you have a critical illness caused by certain types of heart or stomach surgery, trauma or breathing (respiratory) problems; you are a child with Prader-Willi syndrome who is severely obese or has breathing problems including sleep apnea; you have cancer or other tumors; you are allergic to somatropin or any of the ingredients in Plextropin; your healthcare provider tells you that you have certain types of eye problems caused by diabetes (diabetic retinopathy); you are a child with closed bone growth plates (epiphyses).
Indications and Usage
What is Plextropin (somatropin) injection?
Plextropin is a prescription medicine that contains human growth hormone and is used to treat:
- children who are not growing because of low or no growth hormone
- children who are short (in stature) and who have Noonan syndrome, Turner syndrome, or were born small (small for gestational age-SGA) and have not caught-up in growth by age 2 to 4 years
- children who have Idiopathic Short Stature (ISS)
- children who are not growing who have Prader-Willi syndrome (PWS)
- adults who do not make enough growth hormone
ImportantSafety Information (cont’d)
Before taking Plextropin, tell your healthcare provider about all of your medical conditions, including if you:
- have had heart or stomach surgery, trauma or serious breathing (respiratory problems)
- have had heart or stomach surgery, trauma or serious breathing (respiratory problems)
- have or have had cancer or any tumor
- have diabetes
- are pregnant or breastfeeding, or plan to become pregnant or breastfeed
Tell your healthcare provider about all the medicines you take, including prescription and over-the-counter medicines, vitamins, and herbal supplements. Plextropin may affect how other medicines work, and other medicines may affect how Plextropin works.
How should I use Plextropin?
- Use Plextropin exactly as your health care provider tells you to
- Do not share your Plextropin pens and needles with another person even if the needle has been changed. You may give another person an infection or get an infection from them.
What are the possible side effects of Plextropin?
Plextropin may cause serious side effects, including:
- high risk of death in people who have critical illnesses because of heart or stomach surgery, trauma or serious breathing (respiratory) problems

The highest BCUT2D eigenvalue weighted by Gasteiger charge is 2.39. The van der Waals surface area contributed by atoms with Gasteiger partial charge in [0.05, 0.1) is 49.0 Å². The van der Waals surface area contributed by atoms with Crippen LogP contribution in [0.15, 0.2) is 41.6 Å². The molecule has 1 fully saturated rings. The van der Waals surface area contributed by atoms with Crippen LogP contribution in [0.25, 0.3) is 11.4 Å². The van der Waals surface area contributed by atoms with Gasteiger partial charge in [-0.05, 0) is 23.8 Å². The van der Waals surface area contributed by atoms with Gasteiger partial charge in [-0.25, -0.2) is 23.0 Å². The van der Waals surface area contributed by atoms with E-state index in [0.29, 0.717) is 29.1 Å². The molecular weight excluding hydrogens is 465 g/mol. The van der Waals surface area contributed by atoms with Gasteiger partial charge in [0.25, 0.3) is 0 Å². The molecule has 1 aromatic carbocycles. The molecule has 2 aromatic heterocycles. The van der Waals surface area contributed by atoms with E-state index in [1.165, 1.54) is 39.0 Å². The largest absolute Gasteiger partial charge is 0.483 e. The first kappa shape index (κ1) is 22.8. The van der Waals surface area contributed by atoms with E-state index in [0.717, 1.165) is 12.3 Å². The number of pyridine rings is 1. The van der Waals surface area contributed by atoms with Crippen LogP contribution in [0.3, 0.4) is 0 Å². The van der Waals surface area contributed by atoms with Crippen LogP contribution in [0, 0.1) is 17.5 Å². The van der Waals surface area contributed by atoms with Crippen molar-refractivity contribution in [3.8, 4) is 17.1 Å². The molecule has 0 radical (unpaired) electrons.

- high risk of sudden death in children with Prader-Willi syndrome who are severely obese or have breathing problems including sleep apnea
- increased risk of growth of cancer or a tumor that is already present and increased risk of the return of cancer or a tumor in people who were treated with radiation to the brain or head as children and who developed low growth hormone problems. Contact the healthcare provider if you or your child start to have headaches, or have changes in behavior, changes in vision, or changes in moles, birthmarks, or the color of your skin
- new or worsening high blood sugar (hyperglycemia) or diabetes
- increase in pressure in the skull (intracranial hypertension). If you or your child has headaches, eye problems, nausea or vomiting, contact the healthcare provider
- serious allergic reactions. Get medical help right away if you or your child has the following symptoms: swelling of your face, lips, mouth or tongue, trouble breathing, wheezing, severe itching, skin rashes, redness or swelling, dizziness or fainting, fast heartbeat or pounding in your chest, or sweating
- your body holding too much fluid (fluid retention) such as swelling in the hands and feet, pain in your joints or muscles or nerve problems that cause pain, burning, or tingling in the hands, arms, legs and feet. Tell your healthcare provider if you have any of these signs or symptoms of fluid retention.
- decrease in a hormone called cortisol. Tell your or your child’s healthcare provider if you or your child has darkening of the skin, severe fatigue, dizziness, weakness or weight loss
- decrease in thyroid hormone levels
- hip and knee pain or a limp in children (slipped capital femoral epiphysis)
- worsening of pre-existing curvature of the spine (scoliosis)
- severe and constant abdominal pain can be a sign of pancreatitis. Tell your or your child’s healthcare provider if you or your child has any new abdominal pain.
- loss of fat and tissue weakness in the area of skin you inject
- increase in phosphorus, alkaline phosphatase, and parathyroid hormone levels in your blood
The most common side effects of Plextropin include:
- injection site reactions and rashes, and headaches